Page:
In many states, any type of wire fraud, data breach, or other form of cyberattack requires an association board to notify all members, Davis said. “Some states require call centers and credit monitoring. That's why you must have insurance. If you don't contact people, you can be sued, or fines and penalties may be levied. And directors can be sued under their directors and officers (D&O) policy because they failed to properly supervise the information."

Several types of insurance coverage are available to management companies and associations:

Cyber liability and data breach response insurance

  • Information security and privacy liability
  • Regulatory defense and Penalties
  • Website media content
  • Crisis management and public relations

D&O liability insurance

  • Defense of cyber liability claims where D&O insurance is silent
  • Defense of personal injury claims, i.e., defamation, invasion of privacy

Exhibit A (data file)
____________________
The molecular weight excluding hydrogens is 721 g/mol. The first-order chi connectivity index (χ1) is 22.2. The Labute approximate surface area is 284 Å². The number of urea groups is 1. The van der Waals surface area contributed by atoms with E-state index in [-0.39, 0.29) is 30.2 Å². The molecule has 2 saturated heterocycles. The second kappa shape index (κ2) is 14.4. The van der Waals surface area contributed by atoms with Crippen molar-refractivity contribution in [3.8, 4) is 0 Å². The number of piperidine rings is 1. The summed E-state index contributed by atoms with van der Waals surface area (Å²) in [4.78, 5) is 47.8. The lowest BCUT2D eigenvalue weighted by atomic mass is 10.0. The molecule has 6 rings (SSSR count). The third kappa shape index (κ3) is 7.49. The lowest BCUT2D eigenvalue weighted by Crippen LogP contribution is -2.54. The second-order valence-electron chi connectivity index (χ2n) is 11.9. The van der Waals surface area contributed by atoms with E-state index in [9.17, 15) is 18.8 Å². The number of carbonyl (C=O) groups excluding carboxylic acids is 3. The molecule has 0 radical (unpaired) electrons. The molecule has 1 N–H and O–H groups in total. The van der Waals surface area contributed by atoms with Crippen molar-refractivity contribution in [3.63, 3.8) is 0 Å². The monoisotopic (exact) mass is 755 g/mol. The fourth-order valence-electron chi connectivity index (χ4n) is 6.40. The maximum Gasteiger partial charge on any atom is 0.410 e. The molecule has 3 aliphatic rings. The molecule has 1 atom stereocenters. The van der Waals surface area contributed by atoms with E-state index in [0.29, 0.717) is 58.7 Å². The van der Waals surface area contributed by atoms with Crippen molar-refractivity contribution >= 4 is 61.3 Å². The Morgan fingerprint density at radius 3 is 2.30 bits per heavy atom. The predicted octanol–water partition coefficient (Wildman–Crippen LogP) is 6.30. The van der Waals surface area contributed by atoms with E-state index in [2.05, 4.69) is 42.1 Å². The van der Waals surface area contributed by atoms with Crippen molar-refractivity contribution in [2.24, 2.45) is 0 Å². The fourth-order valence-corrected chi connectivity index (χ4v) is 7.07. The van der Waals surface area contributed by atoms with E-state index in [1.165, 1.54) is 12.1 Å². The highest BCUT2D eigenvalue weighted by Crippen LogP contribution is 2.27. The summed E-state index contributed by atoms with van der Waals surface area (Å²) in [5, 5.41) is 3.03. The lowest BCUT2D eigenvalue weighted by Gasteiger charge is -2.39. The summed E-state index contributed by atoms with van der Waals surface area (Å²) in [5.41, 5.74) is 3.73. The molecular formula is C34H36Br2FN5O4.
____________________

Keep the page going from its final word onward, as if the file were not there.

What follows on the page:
Fidelity/crime insurance

  • Wire transfer fraud coverage
  • Computer fraud coverage
  • Social engineering/false pretense coverage

“Because technology is so accessible, we must be diligent about what communities are using and how they are using it," says Davis. “The bottom line is that you need to have a cyber policy because … you have the data."

Julie Warren is editor of Community Manager and CAI's news and content manager.

As more security and data breaches occur in the U.S., states are amending and adopting laws governing the protection of personal and financial information and how breaches in these areas must be reported and addressed. A snapshot of this legislation now is available online along with WIRED: 2018 Survey of Cybersecurity in Community Associations, the summary of the results of a recent survey by the Foundation for Community Association Research (FCAR).

>>Download copies of the State Summaries of Technology Use, along with Wired: 2018 Survey of Cybersecurity in Community Associations.